Here's a good infographic about the minimum wage from the WV Center on Budget and Policy. If you have trouble reading it, click here.

THE WRECKING CREW. Here's a look at the real costs of the government shutdown, including lost economic growth.

IT'S NOT ALL BAD. Here is the Charleston Daily Mail and WV Public Broadcasting on the farm to school movement in WV.

CONSOLATION. It's not just for humans anymore. It never was.



October 16, 2013

So like...

Street protest outside WV Congresswoman Shelley Moore Capito's office yesterday.

...what was the point of the whole shutdown thing again? Did the shutdown wrecking crew get what they wanted out of this?

Talk about sound and fury signifying nothing. What a waste and what an irresponsible abuse of power.

Watching this sorry spectacle, I was reminded of a saying of Napoleon's: "Never interrupt your enemy when he is making a mistake."

(Of course, El Cabrero loves everyone and has no enemies. But the point remains...)

WHO PAYS? Here's another look at the social cost of low wages.


MORE SPITE AT WORK. This item looks at the millions left out by the refusal of some states to expand Medicaid under the Affordable Care Act.


October 15, 2013

A look at what Americans love and what they don't.

From all the buzz about the series finale of Breaking Bad, you'd think Americans have a soft spot for meth cookers. Whatever the case may be with that, it looks like they love zombies even more.

As for congressional Republicans, not so much. A recent poll shows that 74 percent of Americans disapprove of the ransom/blackmail school of government.

Meanwhile, here's one interesting take on where the "American center" is politically these days. There's some good news and bad news.

October 14, 2013

What they're thinking

At this writing, there's talk of an approaching debt ceiling/shutdown deal emerging from the Senate. That kind of news makes me wonder what they caved in on this time. I guess we'll know soon. At any rate, here's an interesting look at the folks who gave us the shutdown and how they look at the world. It's worth a look.

WEIRTON STEEL TO WAL-MART. Here's an op-ed by yours truly about how WV's economy has changed over the years. Mostly not in a good way. But there is some good news in there too.

FUN AND GAMES WITH THE AG. Here's an item by a friend of mine across the state about how WV's attorney general is working hard to keep people from getting health care.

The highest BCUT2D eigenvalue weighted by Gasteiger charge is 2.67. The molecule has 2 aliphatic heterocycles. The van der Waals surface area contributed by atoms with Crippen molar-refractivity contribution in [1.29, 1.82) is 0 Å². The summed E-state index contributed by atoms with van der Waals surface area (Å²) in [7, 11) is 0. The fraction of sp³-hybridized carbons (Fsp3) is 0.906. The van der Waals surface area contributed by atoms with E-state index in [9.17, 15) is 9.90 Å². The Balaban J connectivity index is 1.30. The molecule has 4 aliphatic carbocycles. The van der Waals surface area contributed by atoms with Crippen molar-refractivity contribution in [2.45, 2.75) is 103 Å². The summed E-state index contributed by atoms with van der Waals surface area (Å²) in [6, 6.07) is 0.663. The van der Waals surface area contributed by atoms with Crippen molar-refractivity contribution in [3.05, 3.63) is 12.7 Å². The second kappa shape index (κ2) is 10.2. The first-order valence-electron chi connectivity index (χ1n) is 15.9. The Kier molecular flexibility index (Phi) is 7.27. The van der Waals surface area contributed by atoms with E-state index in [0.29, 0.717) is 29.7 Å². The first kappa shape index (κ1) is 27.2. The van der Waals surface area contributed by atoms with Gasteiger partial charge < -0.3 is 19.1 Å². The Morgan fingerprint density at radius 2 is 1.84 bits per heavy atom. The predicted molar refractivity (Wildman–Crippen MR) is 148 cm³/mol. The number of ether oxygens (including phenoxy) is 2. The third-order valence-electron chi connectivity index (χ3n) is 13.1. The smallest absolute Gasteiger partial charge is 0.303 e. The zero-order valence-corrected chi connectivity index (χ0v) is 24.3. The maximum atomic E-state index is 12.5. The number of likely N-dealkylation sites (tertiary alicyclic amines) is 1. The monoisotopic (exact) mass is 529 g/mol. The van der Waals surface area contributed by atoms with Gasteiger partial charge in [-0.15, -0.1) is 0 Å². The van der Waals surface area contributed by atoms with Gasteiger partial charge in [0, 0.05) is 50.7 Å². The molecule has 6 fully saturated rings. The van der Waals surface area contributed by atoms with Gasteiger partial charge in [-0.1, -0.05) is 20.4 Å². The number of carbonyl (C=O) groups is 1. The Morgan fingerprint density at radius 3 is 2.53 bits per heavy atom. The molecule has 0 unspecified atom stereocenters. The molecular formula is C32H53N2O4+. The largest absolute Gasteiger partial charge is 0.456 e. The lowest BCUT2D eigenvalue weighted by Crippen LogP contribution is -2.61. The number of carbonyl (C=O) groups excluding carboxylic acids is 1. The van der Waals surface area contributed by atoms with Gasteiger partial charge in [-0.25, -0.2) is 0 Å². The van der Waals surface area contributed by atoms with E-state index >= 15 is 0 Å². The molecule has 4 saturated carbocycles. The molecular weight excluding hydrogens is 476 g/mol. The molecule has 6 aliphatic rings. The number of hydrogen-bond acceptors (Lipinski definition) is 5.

IT'S NOT ALL BAD. German scientists are trying to raise drought resistant barley so we can still drink beer in a climate changed world.


October 13, 2013

Who wins? WV for a change

It looks like West Virginia will be among the states that will most benefit from the Affordable Care Act, thanks in no small part to Gov. Tomblin's decision to expand Medicaid to low wage working people. You can compare it with other states here.

As for the states that aren't expanding Medicaid, and for the politicians who want to beat down the poor some more, an explanation might be found here.

PILLS ARE OUR FRIENDS, RIGHT? When he's not policing uteri or witch-hunting for midwives or trying to keep people from getting health care, WV's Attorney General is pretty cozy with a certain pharmaceutical company.

WHAT TO GET THE PERSON WITH EVERYTHING? Try a six foot salamander.


October 11, 2013

The generosity of the universe

Arpad (pronounced Ar-pod), our Great Pyrenees and security chief for Goat Rope Farm, loves this time of the year. As deer hunters hit the woods, they often leave behind such tasty offerings as legs and spines, sometimes both all joined together. These are sources of delight for a good month or two starting when the leaves start to turn.

The above picture shows his treasure haul for the day. And the season is still young.

For Arpad, it's proof that the universe is bountiful and generous. It's all good. The Pod abides.